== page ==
False Patent Marking: Litigation and Legislation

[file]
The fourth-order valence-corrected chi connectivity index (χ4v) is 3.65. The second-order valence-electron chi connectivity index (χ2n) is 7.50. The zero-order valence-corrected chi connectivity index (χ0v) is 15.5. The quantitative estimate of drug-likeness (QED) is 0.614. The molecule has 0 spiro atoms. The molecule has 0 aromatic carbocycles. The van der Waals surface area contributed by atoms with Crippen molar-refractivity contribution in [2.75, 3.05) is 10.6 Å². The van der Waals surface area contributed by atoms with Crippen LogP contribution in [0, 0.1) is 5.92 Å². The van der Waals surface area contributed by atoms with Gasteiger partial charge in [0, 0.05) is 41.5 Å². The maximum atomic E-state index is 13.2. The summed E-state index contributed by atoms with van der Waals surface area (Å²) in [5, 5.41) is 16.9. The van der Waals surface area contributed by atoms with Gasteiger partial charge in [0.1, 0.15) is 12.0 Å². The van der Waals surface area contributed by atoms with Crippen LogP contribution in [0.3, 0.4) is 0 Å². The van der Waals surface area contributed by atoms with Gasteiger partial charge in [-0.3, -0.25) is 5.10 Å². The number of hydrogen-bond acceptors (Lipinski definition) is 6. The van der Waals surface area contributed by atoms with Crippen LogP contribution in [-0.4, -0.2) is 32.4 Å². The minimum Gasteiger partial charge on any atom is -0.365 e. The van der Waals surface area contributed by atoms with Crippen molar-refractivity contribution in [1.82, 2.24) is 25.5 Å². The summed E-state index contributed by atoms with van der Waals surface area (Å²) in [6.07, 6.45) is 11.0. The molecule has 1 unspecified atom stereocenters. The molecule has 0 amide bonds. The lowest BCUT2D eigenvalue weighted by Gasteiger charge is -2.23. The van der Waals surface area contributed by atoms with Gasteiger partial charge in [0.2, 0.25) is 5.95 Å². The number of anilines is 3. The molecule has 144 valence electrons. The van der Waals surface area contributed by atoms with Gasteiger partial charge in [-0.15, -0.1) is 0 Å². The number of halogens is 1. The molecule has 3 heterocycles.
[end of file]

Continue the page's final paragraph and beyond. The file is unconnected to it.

. False Patent Marking: Litigation and Legislation Brian T. Yeh Legislative Attorney January 6, 2011 Congressional Research Service 7-5700 www.crs.gov R41418 CRS Report for Congress Prepared for Members and Committees of Congress . False Patent Marking: Litigation and Legislation Summary A patent holder that manufactures or sells a patented product will usually mark it with the patent number or other words that provide notice to the public that the article is patented. Such marking also permits the patent holder to recover an increased amount of damages in patent infringement lawsuits. However, marking a product with an expired patent number or inapplicable patent number is a violation of the false marking statute, Section 292 of the Patent Act. Section 292 provides that anyone who falsely marks an unpatented product with either a patent number, the words “patent,” “patent pending,” or any other words or numbers implying that the product is protected by a current or pending patent when, in fact, it is not, and does so with the intent of deceiving the public, shall “be fined not more than $500 for every such offense.” Until late 2009, false marking lawsuits were relatively rare, and federal courts often assessed one $500 fine for the decision to falsely mark, without regard to the number of articles that had been mismarked by the defendant. Yet in December 2009, the U.S. Court of Appeals for the Federal Circuit issued Forest Group, Inc. v. Bon Tool Company, which interpreted § 292 to require a penalty of up to $500 for every article that is falsely marked. The Federal Circuit explained that this calculation is mandated by the plain language of the statute. Furthermore, the Federal Circuit identified policy considerations that support its interpretation of § 292, noting that false marking deters innovation and stifles competition in the marketplace because a falsely marked article may dissuade potential competitors from entering the same market. The Patent Act’s false marking provision expressly allows qui tam civil actions—any member of the public may sue a false marking offender on behalf of the federal government, in which event the fine is shared evenly between the person bringing the suit and the United States. The Forest Group decision helped fuel a surge of false patent marking lawsuits nationwide, filed by so-called “whistleblower” plaintiffs who targeted defendants that sold thousands of products marked with expired patent numbers, such as plastic cups, dental floss, and mouse traps. Such product manufacturers could face considerable financial liability for false patent marking. Two decisions by the Federal Circuit in 2010 have addressed several questions that have arisen during the false patent marking litigation. Pequignot v. Solo Cup Co. held that a product covered with an expired patent is “unpatented” for purposes of the false marking statute. Solo Cup also explained that a defendant can escape liability if, despite knowing that a marking is false, it can prove that it did not consciously desire to deceive the public. Stauffer v. Brooks Brothers, Inc. determined that although a qui tam plaintiff in a false marking complaint may not have suffered an injury to himself, the United States has suffered an injury from the false marking violation— and because the false marking statute operates as a statutory assignment of the United States’ interests, a private plaintiff (acting as the government’s assignee) has standing to enforce § 292. The 112th Congress may consider legislation similar to that introduced (but not passed) in the 111th Congress to amend the false marking statute in an effort to curb the proliferation of false patent marking suits. H.R. 4954 would have required that the person bringing a false marking suit must have suffered a competitive injury as a result of the violation, thus eliminating § 292’s qui tam provision. The bipartisan manager’s amendment to the Senate version of the Patent Reform Act of 2009, S. 515, contained a similar amendment to § 292. H.R. 6352, the Patent Lawsuit Reform Act of 2010, would have made the same changes to § 292 and, in addition, would have specifically limited the damages available for the false marking offense to a single fine of not more than $500. Congressional Research Service . False Patent Marking: Litigation and Legislation Contents Introduction ................................................................................................................................1 Case Law....................................................................................................................................2 Forest Group, Inc. v. Bon Tool Company ...............................................................................3 Pequignot v. Solo Cup Co......................................................................................................5 Stauffer v. Brooks Brothers, Inc. ............................................................................................6 Legislation in the 111th Congress .................................................................................................7 Contacts Author Contact Information ........................................................................................................8 Congressional Research Service . False Patent Marking: Litigation and Legislation Introduction Under Section 287(a) of the Patent Act, a patent holder that manufactures or sells a patented product may give notice to the public that the product is patented either by marking it with the word “patent” or the abbreviation “pat.,” together with the number of the patent.1 If the patent holder does not mark the product with such information, the patent holder cannot receive damages for any infringement that occurred before the patent holder has filed a lawsuit against an infringer; the only damages that may be recovered are for infringement occurring after the infringer has been given notice of the infringement and continued to infringe thereafter. Therefore, the Patent Act provides the patent holder with an incentive to mark its products in order to obtain a greater amount of damages in infringement actions. In addition, the public benefits from a patent holder marking its products, as marking provides “a ready means of discerning the status of intellectual property embodied in an article of manufacture or design.”2 However, Section 292 of the Patent Act imposes civil penalties upon anyone who falsely marks products for the purpose of deceiving the public. The following kinds of false marking are prohibited by Section 292, including (1) unauthorized marking without the consent of the patent holder, (2) marking a product that is not covered by a patent, and (3) marking a product with the words “patent-pending” when in fact no patent application has been made. 3 The U.S. Supreme Court has recognized that federal patent policy furthers an “important public interest in permitting full and free competition in the use of ideas which are in reality a part of the public domain.”4 Yet false marking “clearly injure[s]” that public interest “because the act of false marking misleads the public into believing that a patentee controls the article in question.”5 The public is thus defrauded by false marking, and the patent system is injured as well because of the erosion of the public notice function that the act of marking provides.6 False patent marking is subject to a fine of “not more than $500 for every such offense.” To enforce the false patent marking statute, Congress permitted a qui tam7 action: “Any person may 1 35 U.S.C. § 287(a). Bonito Boats, Inc. v. Thunder Craft Boats, Inc., 489 U.S. 141, 162 (1989). 3 35 U.S.C. § 292(a) (“Whoever, without the consent of the patentee, marks upon, or affixes to, or uses in advertising in connection with anything made, used, offered for sale, or sold by such person within the United States, or imported by the person into the United States, the name or any imitation of the name of the patentee, the patent number, or the words “patent,” “patentee,” or the like, with the intent of counterfeiting or imitating the mark of the patentee, or of deceiving the public and inducing them to believe that the thing was made, offered for sale, sold, or imported into the United States by or with the consent of the patentee; or Whoever marks upon, or affixes to, or uses in advertising in connection with any unpatented article, the word “patent” or any word or number importing that the same is patented, for the purpose of deceiving the public; or 2 Whoever marks upon, or affixes to, or uses in advertising in connection with any article, the words “patent applied for,” “patent pending,” or any word importing that an application for patent has been made, when no application for patent has been made, or if made, is not pending, for the purpose of deceiving the public— Shall be fined not more than $ 500 for every such offense.”) 4 Lear, Inc. v. Adkins, 395 U.S. 653, 670 (1969). 5 Clontech Labs., Inc. v. Invitrogen Corp., 406 F.3d 1347, 1356 (Fed. Cir. 2005). 6 Elizabeth I. Winston, The Flawed Nature of the False Marking Statute, 77 TENN. L. REV. 111, 115 (Fall 2009). 7 Qui tam is short for the Latin phrase qui tam pro domino rege quam pro se ipso in hac parte sequitur, which means “who pursues this action on our Lord the King’s behalf as well as his own.” Qui tam is the process whereby an individual sues or prosecutes in the name of the government and shares in the proceeds of any successful litigation or (continued...) Congressional Research Service 1 . False Patent Marking: Litigation and Legislation sue for the penalty, in which event one-half shall go to the person suing and the other to the use of the United States.”8 Until late 2009, lawsuits claiming a violation of § 292 were fairly rare,9 and federal courts often assessed a single $500 fine for the defendant’s decision to falsely mark, without regard to the number of products that had been mismarked by the defendant.10 However, in December 2009, the U.S. Court of Appeals for the Federal Circuit (“Federal Circuit”) ruled that § 292 requires a fine of up to $500 per article that has been falsely marked by the defendant. Because the appellate court’s interpretation of the false marking statute has “exponentially raised the potential recoveries in false patent marking actions,” the year 2010 has seen a “meteoric rise in false patent marking suits.”11 As one observer has described, “false marking plaintiffs [are] scouring store shelves for any mass-manufactured product with inaccurate patent markings, with hopes for a massive payday.”12 This report will describe and analyze the Federal Circuit’s 2009 decision that requires a perarticle penalty for false marking, as well as two subsequent Federal Circuit decisions in 2010 that answer several questions that have arisen during the recent false patent marking litigation. It also discusses legislation that was introduced, but not passed, in the 111th Congress that would have amended § 292 in order to retroactively end qui tam false marking suits and with the intent of reducing the number of false marking suits filed in the future. The 112th Congress may consider similar legislation. Case Law In order to prevail under the most commonly used prongs of the false marking statute, the plaintiff must establish by a preponderance of the evidence two elements of the false marking claim: (1) marking an unpatented article with (2) intent to deceive the public. 13 Courts have explored the contours of both of these elements, as well as the amount of the penalty imposed for the offense. In an opinion from a century ago, London v. Everett H. Dunbar Corp., the U.S. Court of Appeals for the First Circuit held that the false marking language from the Patent Act of 1870 (that (...continued) settlement. The qui tam plaintiff need not have been a victim of the misconduct giving rise to the litigation. The U.S. Supreme Court has recognized § 292 of the Patent Act as a qui tam statute. Vermont Agency of Natural Resources v. United States ex rel. Stevens, 529 U.S. 765, 769 n.1 (2000). For a comprehensive overview of qui tam, see CRS Report R40785, Qui Tam: The False Claims Act and Related Federal Statutes, by Charles Doyle. 8 35 U.S.C. § 287(b). 9 See Winston, supra note 6, at 135 (“[I]n the one hundred sixty-seven years of existence of the false marking qui tam action, only eleven circuit court decisions have addressed the statute.”). 10 S. Christian Platt and Jeffrey D. Comeau, The Rise of False Patent Marking Suits, BNA PATENT, TRADEMARK & COPYRIGHT JOURNAL, April 30, 2010. 11 Id. See also Sheri Qualters, A Surge of Patent Whistleblower Suits, NATIONAL LAW JOURNAL, April 5, 2010. For a listing of cases that allege false patent marking that have been filed since January 1, 2010, see http://www.grayonclaims.com/storage/False%20Marking%20Cases.pdf. 12 Scott E. Scioli, Patently Unproved: False Patent Marking Defendants Breathe Sigh of Relief, Corporate Counsel, July 13, 2010, at http://www.law.com/jsp/cc/PubArticleCC.jsp?id=1202463447109 (emphasis in original). 13 See Clontech Labs, 406 F.3d at 1352. Congressional Research Service 2 . False Patent Marking: Litigation and Legislation required a penalty of not less than $100 for every such offense) should be interpreted as imposing a single fine for continuous false marking of multiple articles.14 Many district courts followed the London interpretation even after Congress in 1952 changed the false marking penalty from a $100 minimum fine to a $500 maximum fine.15 Forest Group, Inc. v. Bon Tool Company On December 28, 2009, the Federal Circuit in Forest Group, Inc. v. Bon Tool Company distinguished the London precedent, explaining that the 1952 amendment to the false marking statute eliminated the policy considerations that had justified the London court’s interpretation. 16 The London court had expressed a concern that a $100 minimum penalty applied on a per article basis would “result in the accumulation of an enormous sum of penalties, entirely out of proportion to the value of the articles.”17 However, with Congress amending the penalty in 1952 to a “not more than $500” maximum fine, district courts were given the discretion to assess a per article fine of any amount up to $500 for the false marking offense, the Federal Circuit asserted.18 The patent at issue in the Forest Group decision pertains to a spring-loaded parallelogram stilt commonly used in the construction industry. The patent holder, Forest Group, had sued Bon Tool for infringement of its patent; Bon Tool counterclaimed alleging false marking by Forest Group of its own stilts. However, the district court found that there was no patent infringement, and then turned to Bon Tool’s counterclaims. The court held that the stilts produced by Forest Group were not covered by its own patent because they did not include a “resiliently lined yoke,” as the patent claim required. However, the court found that Forest Group had knowledge that its stilts were not covered by the patent (after a district court in a related case granted summary judgment of noninfringement), yet Forest Group continued to mark its stilts with the patent number after that other case.19 The district court in Forest Group fined Forest Group $500 for a single offense of false marking. Bon Tool appealed to the Federal Circuit, arguing among other things that the district court had erred in its interpretation of the false marking statute, when it determined that the statute provided for a penalty based on each decision to mark rather than on a per article basis. The Federal Circuit agreed with Bon Tool: The plain language of the statute does not support the district court’s penalty of $ 500 for a decision to mark multiple articles. Instead, the statute’s plain language requires the penalty to be imposed on a per article basis. The statute prohibits false marking of “any unpatented article,” and it imposes a fine for “every such offense.” … The statute requires a fine to be imposed for every offense of marking any unpatented article. The act of false marking is the 14 179 F. 506 (1st Cir. 1910). 15 See, e.g., A.G. Design & Assocs., LLC v. Trainman Lantern Co., 2009 U.S. Dist. LEXIS 8320, at *9-10 (W.D. Wash. Jan. 23, 2009); Undersea Breathing Sys., Inc. v. Nitrox Techs., Inc., 985 F. Supp. 752, 782 (N.D. Ill. 1997); Sadler-Cisar, Inc. v. Commercial Sales Network, Inc., 786 F. Supp. 1287, 1296 (N.D. Ohio 1991); Joy Mfg. Co. v. CGM Valve & Gauge Co., 730 F. Supp. 1387, 1399 (S.D. Tex. 1989); Precision Dynamics Corp. v. Am. Hosp. Supply Co., 241 F. Supp. 436, 447 (S.D. Cal. 1965). 16 590 F.3d 1295 (Fed. Cir. 2009). 17 London, 179 F. at 508. 18 Forest Group, 590 F.3d at 1302. 19 Id. at 1299. Congressional Research Service 3 . False Patent Marking: Litigation and Legislation offense punished by the statute. The phrase “for the purpose of deceiving the public” creates an additional requirement of intent but does not change the relationship between the act of marking an article and the penalty. We conclude that the statute clearly requires that each article that is falsely marked with intent to deceive constitutes an offense under 35 U.S.C. § 292.20 In addition to relying on the literal words of the statute, the Federal Circuit cited policy considerations to support its interpretation of § 292. The appellate court explained that false marking deters innovation and stifles competition in the marketplace: potential competitors are dissuaded from entering the same market as the falsely marked product because they do not want to be sued for infringement, among other things. Others might invest unnecessarily in “designing around” the falsely marked product to avoid infringement, or they may incur costs to determine whether the patent numbers marked on the products are valid and enforceable. But a single $500 fine for each decision to falsely mark (or $500 per continuous act of marking that “could span years and countless articles”) would, in the Federal Circuit’s opinion, “render the statute completely ineffective” and fail to provide sufficient deterrence against false marking.21 Furthermore, the Federal Circuit observed that the fact that Congress provided qui tam actions to enforce the false marking statute lends further support to its “per article” penalty construction: Penalizing false marking on a per decision basis would not provide sufficient financial motivation for plaintiffs—who would share in the penalty—to bring suit. It seems unlikely that any qui tam plaintiffs would incur the enormous expense of patent litigation in order to split a $500 fine with the government.22 However, the Federal Circuit cautioned that its ruling does not mean that a district court must fine defendants $500 per article marked; rather, the $500 fine is a maximum limit: [T]he statute provides district courts the discretion to strike a balance between encouraging enforcement of an important public policy and imposing disproportionately large penalties for small, inexpensive items produced in large quantities. In the case of inexpensive massproduced articles, a court has the discretion to determine that a fraction of a penny per article is a proper penalty.23 On remand from the Federal Circuit, the district court in Forest Group imposed a per article fine of $180 for each of the 38 stilts that had evidence of false marking (a total fine of $6,840).24 The lower court observed that Forest Group had sold the falsely marked stilts at prices between $103 and $180; it determined that the highest point of the price range to be most appropriate in order to “deprive Forest of more than it received for the falsely-marked stilts, fulfilling the deterrent goal of § 292’s fine provision.”25 20 Id. at 1301 (emphasis in original). Id. at 1303. 22 Id. at 1304. 23 Id. 24 Forest Group, Inc. v. Bon Tool Co., 2010 U.S. Dist. LEXIS 41291 (S.D. Tex. Apr. 27, 2010), at *2. 25 Id. at *6-7. 21 Congressional Research Service 4 . False Patent Marking: Litigation and Legislation Pequignot v. Solo Cup Co. With its June 10, 2010, decision in Pequignot v. Solo Cup Co.,26 the Federal Circuit provided answers to several outstanding questions regarding false patenting marking. Solo is a company that manufactures disposable cups, bowls, plates, and utensils, and it holds patents regarding plastic drink cup lids. Solo marked its lids with the patent numbers using a stamping machine that contains “mold cavities” that produce the lids.27 The molds can last 15 to 20 years. One of Solo’s patents expired in 1988 and the other expired in 2003, yet Solo continued to mark the lids with these patent numbers after they had expired. When Solo became aware that it was marking its products with expired patent numbers, it requested the advice of outside intellectual property counsel. Based on the counsel’s advice: Solo developed a policy under which, when mold cavities needed to be replaced due to wear or damage, the new molds would not include the expired patent marking. According to deposition testimony, Solo indicated to its attorneys that a wholesale replacement of the mold cavities would be costly and burdensome, and Solo’s attorneys concluded that Solo’s policy was permissible under § 292.28 In September 2007, a patent attorney, Pequignot, filed a qui tam action under § 292, alleging that Solo had falsely marked at least 21,757,893,672 of its products with the patent numbers for the purpose of deceiving the public, despite knowing that those patents had expired. He sought an award of $500 per article, which the Federal Circuit observed would amount to an award to the United States of approximately $ 5.4 trillion, or 42% of the country’s total national debt.29 The Federal Circuit affirmed the district court’s decision to grant summary judgment to Solo Cup, finding that there was a lack of evidence that Solo Cup intended to deceive the public with its expired patent number markings. 30 Solo Cup answered several questions concerning a false patent marking claim. The first is the meaning of the statutory term “unpatented article.” Solo had argued that products that were previously protected by patents which have since expired are not “unpatented articles.” The appellate court disagreed, holding that “an article covered by a now-expired patent is ‘unpatented’” because it is just as much in the public domain as an article that had never been patented. 31 The Federal Circuit noted that “many of the same public policies apply to falsely marked products with inapplicable patent numbers and expired patent numbers.”32 The second question concerned whether an expired patent marking and a defendant’s knowledge of that marking provides conclusive proof of § 292’s second element, the defendant’s intent to deceive the public by falsely marking. The Federal Circuit first announced that “the combination of a false statement and knowledge that the statement was false creates a rebuttable presumption of intent to deceive the public, rather than irrebuttably proving such intent.”33 The appellate court, 26 608 F.3d 1356 (Fed. Cir. 2010). Id. at 1358. 28 Id. at 1359. 29 Id. at n.1. 30 Id. at 1357. 31 Id. at 1361. 32 Id. at 1362. 33 Id. at 1362-63. 27 Congressional Research Service 5 . False Patent Marking: Litigation and Legislation however, opined that “the bar for proving deceptive intent here is particularly high” and held that “mere knowledge that a marking is false is insufficient to prove intent if Solo can prove that it did not consciously desire the result that the public be deceived.”34 The appellate court explained that “a purpose of deceit, rather than simply knowledge that a statement is false, is required” by § 292.35 The third question concerned what kind of evidence the defendant may provide to rebut the presumption of intent to deceive the public. The appellate court approved Solo’s reliance in good faith on the specific advice of counsel and that it had followed that advice. The court noted that Solo had continued to falsely mark “out of a desire to reduce costs and business disruption” that would have occurred by removing the markings immediately upon the patents’ expiration dates. 36 Such actions demonstrated to the appellate court’s satisfaction that Solo “acted not for the purpose of deceiving the public” in falsely marking its products.37 Stauffer v. Brooks Brothers, Inc. In the second significant opinion issued by the Federal Circuit in 2010 regarding the false patent marking statute, the appellate court examined questions about standing and injury in fact under a § 292 qui tam suit. Stauffer v. Brooks Brothers, Inc. involved a claim brought by a patent attorney, Stauffer, against the clothing company Brooks Brothers for falsely marking men’s bow ties with patents that had expired over 50 years ago (Stauffer had purchased some of these falsely marked ties). The district court judge had granted Brooks Brothers’ motion to dismiss the suit because he found that Stauffer lacked standing to sue because he had not suffered an injury in fact.38 On August 31, 2010, the Federal Circuit reversed the district court’s decision on standing.39 The appellate court observed that although a qui tam plaintiff in a false marking complaint may not have suffered an injury to himself, the United States has suffered an injury. The court remarked that “Congress has, by enacting section 292, defined an injury in fact to the United States. In other words, a violation of that statute inherently constitutes an injury to the United States.”40 Because the false marking statute operates as a statutory assignment of the United States’ interests and rights, a private plaintiff (acting as the government’s assignee) has standing to enforce § 292, the Federal Circuit held.41 However, the Federal Circuit instructed the district court on remand “to address the merits of the case, including Brooks Brothers’ motion to dismiss … on the grounds that the complaint fails to state a plausible claim to relief because it fails to allege an ‘intent to deceive’ the public—a critical element of a section 292 claim—with sufficient specificity to meet the heightened pleading requirements for claims of fraud imposed by Rule 9(b)” of the Federal Rules of Civil 34 Id. at 1363. Id. 36 Id. at 1364. 37 Id. 38 Stauffer v. Brooks Bros., 615 F. Supp. 2d 248, 255 (S.D.N.Y. 2009). 39 Stauffer v. Brooks Bros., 2010 U.S. App. LEXIS 18144 (Fed. Cir. 2010). 40 Id. at *11. 41 Id. at *11-12 (citing Vermont Agency of Natural Resources v. United States ex rel. Stevens, 529 U.S. 765, 773 (2000)). 35 Congressional Research Service 6 . False Patent Marking: Litigation and Legislation Procedure.42 Note that the Federal Circuit did not definitively hold that false patent marking cases must be subject to the elevated pleading standard; the appellate court only directed the district court to examine the question. If a false marking claim must meet the heightened pleading standard of fraud cases, this requirement may pose a barrier for some plaintiffs in bringing a successful false marking claim, according to some observers.43 Several federal district courts have disagreed about whether the heightened pleading requirement of Rule 9(b) applies to false marking claims.44 The Federal Circuit is currently considering a petition for writ of mandamus regarding the proper pleading standard for false marking cases.45 In an amicus curiae brief submitted to the Federal Circuit in In re BP Lubricants USA Inc.,46 the U.S. Department of Justice advised the appellate court to rule that the enhanced pleading standard applies to false marking actions: “The position of the United States is that, consistent with other cases ‘sounding in fraud,’ False Marking cases should be subject to the pleading requirements of Rule 9(b).”47 The Federal Circuit’s decision on this mandamus petition has not been issued as of the date of this report. Legislation in the 111th Congress Legislation was introduced but not passed in the 111th Congress to amend § 292 of the Patent Act in an effort to curb the proliferation of false patent marking suits. Introduced by Representative Issa on March 25, 2010, H.R. 4954 would have required that the person bringing a false marking suit suffer a “competitive injury” as a result of the violation—which would eliminate § 292’s qui tam provision. The new standing requirement would have applied to future false marking suits as well as retroactively, thereby barring any qui tam lawsuit that had been filed prior to the bill’s enactment. The bill would have limited entitlement to bring suit to those who have suffered direct harm (no longer “any person” as the current law allows). In addition, the bill would have changed the calculation of damages, requiring a recovery “adequate to compensate for the injury.” The bipartisan manager’s amendment to the Senate version of the Patent Reform Act of 2009, S. 515, released on March 4, 2010, contained a similar amendment to § 292.48 H.R. 6352, the Patent Lawsuit Reform Act of 2010, would have made the same changes to § 292 as H.R. 4954, but in addition, it would have specifically limited the damages available for false 42 Id. at *19 (citation and internal quotations omitted). Rule 9(b) requires that a party alleging fraud “must state with particularity the circumstances constituting fraud…” FED. R. CIV. P. 9(b). 43 Sheri Qualters, Despite Broad Holding On Whistleblower Standing in False Marking Cases, Pleading Hurdle is High, NATIONAL LAW J OURNAL, Sept. 1, 2010. 44 Jim Lennon, Texas Split on Applicability of Rule 9(b) to False Marking Pleadings, Dec. 17, 2010, at http://falsepatentmarking.blogspot.com/2010/12/texas-split-on-applicability-of-rule-9b.html. 45 See Justin E. Gray, United States Files Amicus Curiae Brief Arguing that Rule 9(b) Should Apply in False Marking Cases, at http://www.grayonclaims.com/home/2010/12/7/united-states-files-amicus-curiae-brief-arguing-that-rule9b.html. 46 In re: BP Lubricants USA Inc., Misc. Docket No. 2010-960 (Fed. Cir. 2010). 47 Response of the United States as Amicus Curiae in Support of the Petitioner, at 2, available at http://www.grayonclaims.com/storage/BPLubricantsDOJ.pdf. 48 Manager’s Amendment to S. 515, In the Nature of a Substitute, page 16, available at http://www.aipla.org/Content/ ContentGroups/Legislative_Action/111th_Congress1/Senate5/S515PatentReformAmendment-March-2010.pdf. Congressional Research Service 7 . False Patent Marking: Litigation and Legislation marking to a single fine of not more than “$500, in the aggregate, for all offenses in connection with” falsely marked articles. 49 Author Contact Information Brian T. Yeh Legislative Attorney byeh@crs.loc.gov, 7-5182 49 H.R. 6352, § 2(a)(1)(C). Congressional Research Service 8